Climbing is joined by four other new sports this year: karate, surfing, 3v3 basketball and skateboarding.

The climbing format in Tokyo is not without its problems, according to some climbers. The main one being that the Olympics will award only one set of medals for both men’s and women’s climbing.

This led to the combined event. Climbers must compete in three distinct styles of climbing: lead climbing, bouldering and speed climbing. It’s like telling skiers that they have to compete in slalom, super-G and downhill just to have a chance at an Olympic medal.

“I don’t like the format and wish they hadn’t joined three disciplines in one medal,” said George Hughbanks, a Spokane-area climber and prolific climbing route developer. .

“It just doesn’t represent rock climbing very well, let alone the sport of competitive rock climbing.”

The format may inadvertently disadvantage young climbers in the Spokane area, said Ivy Pete, a senior at North Central High School.

“We don’t have the ability to train for speed unless we go to Seattle or Bozeman,” she said. “With the possible combination at regional, divisional or national level at the youth level in the future, it just means that fewer children are climbing to the elite level. “

The goal, according to information from the New York Times, is to separate speed climbing into its own category at the 2024 Paris Games while keeping bouldering and climbing in the lead in a combined event.

Growing popularity

Another area of ​​hope and concern for climbers in the Spokane area is the increased exposure the Olympics can bring to an already popular sport.

“Personally, I am PSYCHED to have climbed in the Olympics,” climbing coach Chelsea Murn said in a post. “I know there are some concerns that rock climbing is becoming ‘too popular’, but I think the more climbers we have, the better chance we have of taking care of the areas we love and continuing to improve their access.”

Zach Turner, the climbing gym director at Eastern Washington University, believes the Olympic floodlights will raise “the standards and opportunities for competitive climbers, which is great.”

His comment makes an important distinction.

The style of climbing highlighted at the Olympics – competitive climbing – takes place in a highly controlled and safe setting, a climbing hall.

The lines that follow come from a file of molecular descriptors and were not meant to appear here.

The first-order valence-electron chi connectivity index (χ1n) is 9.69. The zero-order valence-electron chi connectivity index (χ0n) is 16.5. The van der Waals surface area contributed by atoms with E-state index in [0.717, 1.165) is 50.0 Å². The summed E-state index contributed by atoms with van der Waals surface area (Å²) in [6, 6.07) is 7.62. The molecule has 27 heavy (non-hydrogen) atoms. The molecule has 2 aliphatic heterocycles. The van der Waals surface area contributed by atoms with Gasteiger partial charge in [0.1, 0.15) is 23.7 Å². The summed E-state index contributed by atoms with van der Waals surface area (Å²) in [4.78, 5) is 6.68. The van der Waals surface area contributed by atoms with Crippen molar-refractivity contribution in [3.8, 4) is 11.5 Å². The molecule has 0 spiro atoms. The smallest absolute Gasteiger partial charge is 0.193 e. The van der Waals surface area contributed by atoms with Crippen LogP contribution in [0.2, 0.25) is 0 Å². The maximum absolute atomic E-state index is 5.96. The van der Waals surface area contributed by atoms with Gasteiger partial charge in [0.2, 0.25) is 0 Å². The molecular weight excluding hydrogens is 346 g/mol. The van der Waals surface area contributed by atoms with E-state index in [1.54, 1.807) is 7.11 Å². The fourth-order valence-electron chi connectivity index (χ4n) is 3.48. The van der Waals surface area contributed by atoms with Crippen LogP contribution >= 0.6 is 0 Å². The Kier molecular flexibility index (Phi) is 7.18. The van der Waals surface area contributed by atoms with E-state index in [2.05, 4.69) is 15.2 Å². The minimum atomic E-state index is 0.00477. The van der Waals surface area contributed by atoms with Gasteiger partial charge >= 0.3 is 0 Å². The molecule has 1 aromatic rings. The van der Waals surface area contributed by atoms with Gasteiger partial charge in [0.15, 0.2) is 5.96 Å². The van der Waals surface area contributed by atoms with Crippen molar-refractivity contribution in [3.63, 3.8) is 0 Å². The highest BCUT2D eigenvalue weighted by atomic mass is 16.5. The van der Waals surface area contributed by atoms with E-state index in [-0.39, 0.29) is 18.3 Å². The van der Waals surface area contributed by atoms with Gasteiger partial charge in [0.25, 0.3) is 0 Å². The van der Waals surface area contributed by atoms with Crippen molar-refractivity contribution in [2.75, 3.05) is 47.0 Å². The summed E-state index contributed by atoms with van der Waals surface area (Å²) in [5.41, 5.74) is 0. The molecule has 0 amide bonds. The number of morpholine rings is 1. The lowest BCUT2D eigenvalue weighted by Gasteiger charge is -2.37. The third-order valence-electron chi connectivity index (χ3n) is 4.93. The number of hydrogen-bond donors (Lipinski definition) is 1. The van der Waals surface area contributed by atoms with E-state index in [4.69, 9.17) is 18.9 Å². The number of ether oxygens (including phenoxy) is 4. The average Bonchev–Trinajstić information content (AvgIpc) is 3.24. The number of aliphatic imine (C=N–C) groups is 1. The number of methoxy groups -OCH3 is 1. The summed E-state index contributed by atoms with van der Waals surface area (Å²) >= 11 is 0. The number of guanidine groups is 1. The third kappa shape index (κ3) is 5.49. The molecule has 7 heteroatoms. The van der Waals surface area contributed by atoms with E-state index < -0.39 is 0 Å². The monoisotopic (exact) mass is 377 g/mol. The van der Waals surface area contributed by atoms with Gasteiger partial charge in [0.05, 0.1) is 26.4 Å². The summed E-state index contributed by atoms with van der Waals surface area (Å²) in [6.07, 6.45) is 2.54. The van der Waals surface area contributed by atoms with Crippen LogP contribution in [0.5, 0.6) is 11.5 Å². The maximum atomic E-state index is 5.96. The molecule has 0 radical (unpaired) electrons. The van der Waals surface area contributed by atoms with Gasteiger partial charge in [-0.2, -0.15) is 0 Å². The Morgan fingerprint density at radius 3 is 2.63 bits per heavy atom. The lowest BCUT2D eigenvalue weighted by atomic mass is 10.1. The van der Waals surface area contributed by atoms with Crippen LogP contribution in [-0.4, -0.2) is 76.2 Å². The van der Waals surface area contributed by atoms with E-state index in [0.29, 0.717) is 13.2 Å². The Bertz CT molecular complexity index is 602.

Climbing rock, ice or snow outdoors is an entirely different endeavor, and some fear that the increased exposure will cause more people to climb outdoors without the proper training in security and etiquette.

“I consider indoor and outdoor climbing to be entirely different sports,” Levi Leab said in a post. “I think more people will eventually try outdoor rock climbing and the junk show will continue / expand.”

The growing popularity of rock climbing has led to overuse issues, with crowds descending into once lonely areas. To some extent, Spokane has been protected from overpopulation, but this is likely to change as the region grows.

Safety is also a concern.

Chris Celentano, a Coeur d’Alene climber and outdoor adventure photographer, said he has seen an increase in “really sketchy and incredibly dangerous” behavior from new climbers in climbing areas in Canada. outdoors this year.

“Maybe it is a sheer volume issue and there are just too many people entering the sport that there are no people willing to teach them,” he said.

For her part, Roskelley isn’t worried that the Olympics will bring more people to the mountains.

“It’s not going to bring hundreds of thousands of people into the mountains,” he said. “It can get them to the rock gym.”

In 2020, 44 new climbing gyms opened in the United States, while 18 closed due to the pandemic.

“You just stepped out 100 yards from the road and you’re away from people if you want to be,” Roskelley said.


About Ethel Partin